Casey Anthony Trial
The Casey Anthony trial of 2011 is a murder case in which 25-year-old Casey Marie Anthony was charged for the murder of her 2-year-old daughter Caylee Marie Anthony in Orlando, Florida. The case was reported by Caylee’s maternal grandparent Cindy Anthony who had noted not seeing Caylee for almost a month. Although Casey had given false statements regarding the disappearance of her daughter, she was openly charged with first-degree murder in October 2008 in which she pleaded not guilty (Hayes, 2011). Some of the false statements entered by the accused included the claim that the girl’s nanny had kidnapped her. Casey stated that although she was scared of alerting the authorities, she was trying to find her daughter. It is, however, important to note that the Casey Anthony’s case became complicated when skeleton remains of her daughter, Caylee Marie Anthony, were found in a blanket inside a trash bag located in a wooded area near the family home. There was a duct tape on the girl’s mouth. Following the initial reports by Caylee’s maternal grandmother, Cindy Anthony, she felt as though Casey’s car smelled like a dead body had been put inside. Upon medical examination of the skull, both medical examiners and investigators defined the child’s death as homicide.
Further, the trial lasted a total of 6 weeks in which the prosecution led by Jeff Ashton demanded the death penalty for the accused as they openly arguedthat Casey Anthony resorted to murdering her small daughter by using chloroform and applying duct tape in a bid to free herself from parenthood. Despite this strong argument, Casey Anthony was found not guilty since the prosecution failed to prove beyond reasonable doubt that the accused was involved in the death of her daughter. During the trial, the court found Casey Anthony innocent of killing her child. This ruling was found as an insult to justice by both the public and the prosecution team. This is mainly because they had a fixed mind that Casey Anthony was guilty with or without the trial verdict.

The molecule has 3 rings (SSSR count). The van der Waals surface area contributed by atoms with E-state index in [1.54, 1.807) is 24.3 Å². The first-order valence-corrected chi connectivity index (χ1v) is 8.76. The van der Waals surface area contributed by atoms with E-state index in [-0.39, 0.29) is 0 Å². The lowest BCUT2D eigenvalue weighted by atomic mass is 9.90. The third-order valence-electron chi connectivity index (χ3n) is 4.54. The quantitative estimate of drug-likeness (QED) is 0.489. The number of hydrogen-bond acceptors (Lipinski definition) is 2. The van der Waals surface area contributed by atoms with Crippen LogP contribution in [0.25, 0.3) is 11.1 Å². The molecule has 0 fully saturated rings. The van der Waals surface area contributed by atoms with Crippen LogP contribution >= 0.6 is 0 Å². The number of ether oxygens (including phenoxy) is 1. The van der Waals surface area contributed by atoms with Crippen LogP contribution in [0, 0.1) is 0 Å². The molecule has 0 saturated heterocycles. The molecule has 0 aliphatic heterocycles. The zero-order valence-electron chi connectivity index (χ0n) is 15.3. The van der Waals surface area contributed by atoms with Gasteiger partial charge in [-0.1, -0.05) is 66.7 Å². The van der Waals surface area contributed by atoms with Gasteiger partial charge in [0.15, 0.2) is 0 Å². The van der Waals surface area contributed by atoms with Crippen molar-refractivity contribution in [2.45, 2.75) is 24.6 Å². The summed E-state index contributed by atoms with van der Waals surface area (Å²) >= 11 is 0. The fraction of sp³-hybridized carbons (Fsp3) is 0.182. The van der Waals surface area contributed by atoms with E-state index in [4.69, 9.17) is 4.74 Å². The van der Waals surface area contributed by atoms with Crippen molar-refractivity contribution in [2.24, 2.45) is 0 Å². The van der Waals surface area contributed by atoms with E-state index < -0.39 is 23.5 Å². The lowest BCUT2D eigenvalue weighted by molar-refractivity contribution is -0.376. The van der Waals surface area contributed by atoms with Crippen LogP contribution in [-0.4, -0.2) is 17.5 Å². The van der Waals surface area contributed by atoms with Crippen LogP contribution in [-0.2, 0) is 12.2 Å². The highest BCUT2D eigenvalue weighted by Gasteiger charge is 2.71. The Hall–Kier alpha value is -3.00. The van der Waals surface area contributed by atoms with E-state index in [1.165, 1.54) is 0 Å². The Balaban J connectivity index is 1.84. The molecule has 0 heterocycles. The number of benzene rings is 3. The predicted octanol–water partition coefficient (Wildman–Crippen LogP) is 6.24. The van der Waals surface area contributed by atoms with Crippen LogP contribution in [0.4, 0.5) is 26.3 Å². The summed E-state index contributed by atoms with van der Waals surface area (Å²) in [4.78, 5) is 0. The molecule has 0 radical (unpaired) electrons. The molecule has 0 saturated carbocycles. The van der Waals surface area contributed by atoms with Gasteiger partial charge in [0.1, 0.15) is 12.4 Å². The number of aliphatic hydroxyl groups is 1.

The evidence presented during the trial included a strand of hair taken from the trunk of Casey’s car that was biologically similar to that taken from the child’s hairbrush, a photography from Casey’s ex-boyfriend with a caption “Win her over with chloroform”, a blanket found on the scene that matched Caylee’s beddings at her grandparents’ house, and a picture of the girl smiling before her death. It is, however, important to note that although all these evidences were real, they could be termed as circumstantial mainly because they lacked adequate connection to the accused.
Although the prosecution was eager to hold someone responsible for the death of the girl, it can be noted that they had no specific evidence or DNA to tie Casey directly to the murder of her daughter. Therefore, some of the key critiical evidence that the prosecution failed to provide included fingerprints of the accused or physical evidence that would clearly connect her to the murder of her daughter (Bello & Welch, 2011). Through the admission of this evidence, the court established that although the accused had lied to detectives about her daughter’s whereabouts, she was not involved in the circumstances that led to her untimely death. For example, the statement of Cindy Anthony she used while calling the police “Her car smells like a dead body had been kept in” helped the court establish that both the prosecutor and the general public were driven by intense emotions. As a result, this limited their ability to make rational arguments on the case.
The key role of the witness testimony presented in the court was to determine whether Casey Anthony was guilty or innocent. For example, by asking the lead medical examiner of Caylee Marie Anthony’s skull to testify, the prosecution sought to demonstrate that the child’s death was premeditated as an act of homicide. On the other hand, the defense team called on the forensic pathologist Dr. Werner Spitz who performed the second autopsy on the child in a bid to counteract the initial testimony presented by the prosecution witness (Hopper, 2011). Through this, it can be noted that the expert evidence presented during this particular trial was to enhance the general balance and objectivity of the jurors in passing their verdict.